The stocks that you buy on the Singapore Exchange (SGX) are common stocks.
Investors in Singapore may have heard of retail bonds offered by companies, but many do not know about the existence of preference shares.
What Are Preference Shares?
Preference shares or preferred stocks are a type of security class fitting between bonds and a common stock.
A preferred stock is issued by companies, and provide a fixed periodic payment in the form of dividend and has a par value.
Here’s a look at an example of a preference share stock quote to understand what it means:
DBS Bk 4.7% NCPS
Preferred shares issued by DBS are non-cumulative, non-convertible, non-voting preference shares.
It pays a 4.7% annual dividend rate per annum, and is payable semi-annually every year on 22 May and 22 November each year, subject to certain conditions.
The preference shares are perpetual securities with no maturity date but can be callable, where the issuer will buy them back at the par value.
But there are a number of distinctive features that make them different from bonds or stocks:
A preferred stock is ranked above the common stock, which means that when it comes to dividend payments or liquidated proceeds in times of a default, a preferred stock holder will have priority.
However, you lose out in terms of voting rights compared to a common stock holder.
Preferred shareholders will receive a dividend rate as stated in the issue. However, the dividend is not guaranteed; if this happens, a common stock holder will not be issued dividends as well.
Dividends can be cumulative or non-cumulative but it seems like so far, the majority of the preferred stocks on SGX tend towards non-cumulative, except for the issue from Hyflux.
A non-cumulative issue means if the issuer had missed out on its dividend payments, it will not be cumulated to be paid out in the future.
Convertibility refers to the ability to convert your preference shares to a common stock. So far, most of the issuers here only issue non-convertible preference shares.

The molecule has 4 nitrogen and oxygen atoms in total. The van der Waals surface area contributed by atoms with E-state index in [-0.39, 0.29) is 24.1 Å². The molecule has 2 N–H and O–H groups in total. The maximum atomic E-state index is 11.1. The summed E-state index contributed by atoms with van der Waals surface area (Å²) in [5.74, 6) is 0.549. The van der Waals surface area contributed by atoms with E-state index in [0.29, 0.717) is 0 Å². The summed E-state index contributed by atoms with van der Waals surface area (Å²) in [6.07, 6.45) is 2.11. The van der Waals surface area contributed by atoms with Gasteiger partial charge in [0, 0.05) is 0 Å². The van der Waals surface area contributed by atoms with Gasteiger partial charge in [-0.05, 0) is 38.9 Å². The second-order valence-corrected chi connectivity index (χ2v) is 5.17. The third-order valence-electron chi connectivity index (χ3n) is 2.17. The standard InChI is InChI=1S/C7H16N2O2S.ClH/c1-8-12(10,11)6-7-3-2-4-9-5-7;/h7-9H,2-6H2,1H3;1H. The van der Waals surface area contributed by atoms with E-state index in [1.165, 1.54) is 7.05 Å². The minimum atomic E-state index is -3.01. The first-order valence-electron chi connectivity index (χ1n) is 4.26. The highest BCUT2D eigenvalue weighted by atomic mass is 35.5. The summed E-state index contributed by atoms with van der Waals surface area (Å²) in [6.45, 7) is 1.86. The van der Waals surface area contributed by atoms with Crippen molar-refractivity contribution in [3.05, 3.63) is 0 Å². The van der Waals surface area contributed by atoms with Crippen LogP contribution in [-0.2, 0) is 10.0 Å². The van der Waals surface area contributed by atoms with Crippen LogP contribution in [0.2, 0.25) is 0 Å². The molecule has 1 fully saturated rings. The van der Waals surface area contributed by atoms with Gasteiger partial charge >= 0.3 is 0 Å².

Unlike bonds, preferred stocks do not have a maturity date and are technically perpetual.
However, they can be callable by a certain date where the issuer will buy back the shares at the par value. This marks a clear difference between this asset class and bonds.
Why Should I Invest In Preference Shares?
By taking a bit of risk, investors of preference shares are able to earn quite an attractive dividend rate. Its fixed dividend feature works similarly to bonds in the sense that it pays out a steady income stream above the inflation rate, but the downside is that the dividends are not guaranteed.
The dividend of a preference share is fixed at the time of issue (in terms of percentage), and your yield will depend on the price you bought the preference shares at.
For instance, if you bought a 4% per annum dividend yield preference share at the par value of $100 per share, then your yield is 4%. If you bought it at $105 per share instead, then your yield is $4/$105 or 3.80%.
Other than yield, another way you can benefit from buying a preference share is the price of the share.
This is similar to buying a common stock, where you gain if the price you sell is higher than at your buying price.
The downside is that preferred shares are less liquid than common stock, so you might not have a buyer when you want to sell. You might also not be able to sell it at the price you want.
In Part II, we’ll look at some of the risks and key factors to take note of before investing in preference shares.